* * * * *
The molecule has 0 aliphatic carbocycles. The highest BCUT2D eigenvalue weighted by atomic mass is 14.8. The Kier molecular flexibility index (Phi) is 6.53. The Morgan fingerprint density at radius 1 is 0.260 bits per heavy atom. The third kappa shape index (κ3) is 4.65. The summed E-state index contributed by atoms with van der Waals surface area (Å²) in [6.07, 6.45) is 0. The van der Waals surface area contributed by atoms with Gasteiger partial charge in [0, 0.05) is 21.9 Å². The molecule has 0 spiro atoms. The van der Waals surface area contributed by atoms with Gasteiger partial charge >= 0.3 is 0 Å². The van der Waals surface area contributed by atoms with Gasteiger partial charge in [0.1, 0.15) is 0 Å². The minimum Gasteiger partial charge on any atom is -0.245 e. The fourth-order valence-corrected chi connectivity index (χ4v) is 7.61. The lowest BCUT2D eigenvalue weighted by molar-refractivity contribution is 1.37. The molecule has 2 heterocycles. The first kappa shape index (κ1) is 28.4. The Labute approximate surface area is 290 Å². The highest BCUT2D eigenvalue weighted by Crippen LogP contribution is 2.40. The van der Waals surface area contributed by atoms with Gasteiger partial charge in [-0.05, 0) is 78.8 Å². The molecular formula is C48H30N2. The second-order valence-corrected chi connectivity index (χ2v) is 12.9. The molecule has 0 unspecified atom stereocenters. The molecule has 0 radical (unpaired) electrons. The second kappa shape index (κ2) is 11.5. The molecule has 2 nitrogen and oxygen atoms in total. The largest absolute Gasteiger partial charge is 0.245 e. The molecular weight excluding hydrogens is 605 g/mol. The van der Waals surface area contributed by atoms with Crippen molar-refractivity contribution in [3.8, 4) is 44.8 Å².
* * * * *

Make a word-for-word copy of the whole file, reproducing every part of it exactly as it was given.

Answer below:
The molecule has 0 aliphatic carbocycles. The highest BCUT2D eigenvalue weighted by atomic mass is 14.8. The Kier molecular flexibility index (Phi) is 6.53. The Morgan fingerprint density at radius 1 is 0.260 bits per heavy atom. The third kappa shape index (κ3) is 4.65. The summed E-state index contributed by atoms with van der Waals surface area (Å²) in [6.07, 6.45) is 0. The van der Waals surface area contributed by atoms with Gasteiger partial charge in [0, 0.05) is 21.9 Å². The molecule has 0 spiro atoms. The van der Waals surface area contributed by atoms with Gasteiger partial charge >= 0.3 is 0 Å². The van der Waals surface area contributed by atoms with Gasteiger partial charge in [0.1, 0.15) is 0 Å². The minimum Gasteiger partial charge on any atom is -0.245 e. The fourth-order valence-corrected chi connectivity index (χ4v) is 7.61. The lowest BCUT2D eigenvalue weighted by molar-refractivity contribution is 1.37. The molecule has 2 heterocycles. The first kappa shape index (κ1) is 28.4. The Labute approximate surface area is 290 Å². The highest BCUT2D eigenvalue weighted by Crippen LogP contribution is 2.40. The van der Waals surface area contributed by atoms with Gasteiger partial charge in [-0.05, 0) is 78.8 Å². The molecular formula is C48H30N2. The second-order valence-corrected chi connectivity index (χ2v) is 12.9. The molecule has 0 unspecified atom stereocenters. The molecule has 0 radical (unpaired) electrons. The second kappa shape index (κ2) is 11.5. The molecule has 2 nitrogen and oxygen atoms in total. The largest absolute Gasteiger partial charge is 0.245 e. The molecular weight excluding hydrogens is 605 g/mol. The van der Waals surface area contributed by atoms with Crippen molar-refractivity contribution in [3.8, 4) is 44.8 Å².